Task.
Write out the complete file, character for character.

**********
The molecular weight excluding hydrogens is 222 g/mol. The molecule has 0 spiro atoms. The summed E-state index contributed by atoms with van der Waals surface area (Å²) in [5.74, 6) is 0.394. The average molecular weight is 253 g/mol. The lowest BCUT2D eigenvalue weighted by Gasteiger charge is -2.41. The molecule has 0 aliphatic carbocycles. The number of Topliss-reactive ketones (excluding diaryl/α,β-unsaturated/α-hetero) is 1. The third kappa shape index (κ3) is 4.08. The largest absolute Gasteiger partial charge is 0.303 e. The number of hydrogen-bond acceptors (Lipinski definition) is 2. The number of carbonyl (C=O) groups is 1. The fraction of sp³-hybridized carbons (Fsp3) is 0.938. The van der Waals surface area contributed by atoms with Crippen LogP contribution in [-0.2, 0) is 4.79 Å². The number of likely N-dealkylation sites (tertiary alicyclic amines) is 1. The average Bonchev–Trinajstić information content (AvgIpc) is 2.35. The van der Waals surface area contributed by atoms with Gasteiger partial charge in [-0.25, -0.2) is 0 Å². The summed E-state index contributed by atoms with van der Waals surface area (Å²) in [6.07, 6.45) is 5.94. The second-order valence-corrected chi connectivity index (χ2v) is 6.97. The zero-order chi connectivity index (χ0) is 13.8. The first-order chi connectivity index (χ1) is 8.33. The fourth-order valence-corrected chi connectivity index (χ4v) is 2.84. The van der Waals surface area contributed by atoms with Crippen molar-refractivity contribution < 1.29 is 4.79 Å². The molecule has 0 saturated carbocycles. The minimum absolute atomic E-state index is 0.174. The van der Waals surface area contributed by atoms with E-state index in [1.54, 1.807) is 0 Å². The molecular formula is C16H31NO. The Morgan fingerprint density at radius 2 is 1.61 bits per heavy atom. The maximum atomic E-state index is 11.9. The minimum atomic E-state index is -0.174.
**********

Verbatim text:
The molecular weight excluding hydrogens is 222 g/mol. The molecule has 0 spiro atoms. The summed E-state index contributed by atoms with van der Waals surface area (Å²) in [5.74, 6) is 0.394. The average molecular weight is 253 g/mol. The lowest BCUT2D eigenvalue weighted by Gasteiger charge is -2.41. The molecule has 0 aliphatic carbocycles. The number of Topliss-reactive ketones (excluding diaryl/α,β-unsaturated/α-hetero) is 1. The third kappa shape index (κ3) is 4.08. The largest absolute Gasteiger partial charge is 0.303 e. The number of hydrogen-bond acceptors (Lipinski definition) is 2. The number of carbonyl (C=O) groups is 1. The fraction of sp³-hybridized carbons (Fsp3) is 0.938. The van der Waals surface area contributed by atoms with Crippen LogP contribution in [-0.2, 0) is 4.79 Å². The number of likely N-dealkylation sites (tertiary alicyclic amines) is 1. The average Bonchev–Trinajstić information content (AvgIpc) is 2.35. The van der Waals surface area contributed by atoms with Gasteiger partial charge in [-0.25, -0.2) is 0 Å². The summed E-state index contributed by atoms with van der Waals surface area (Å²) in [6.07, 6.45) is 5.94. The second-order valence-corrected chi connectivity index (χ2v) is 6.97. The zero-order chi connectivity index (χ0) is 13.8. The first-order chi connectivity index (χ1) is 8.33. The fourth-order valence-corrected chi connectivity index (χ4v) is 2.84. The van der Waals surface area contributed by atoms with Crippen molar-refractivity contribution < 1.29 is 4.79 Å². The molecule has 0 saturated carbocycles. The minimum absolute atomic E-state index is 0.174. The van der Waals surface area contributed by atoms with E-state index in [1.54, 1.807) is 0 Å². The molecular formula is C16H31NO. The Morgan fingerprint density at radius 2 is 1.61 bits per heavy atom. The maximum atomic E-state index is 11.9. The minimum atomic E-state index is -0.174.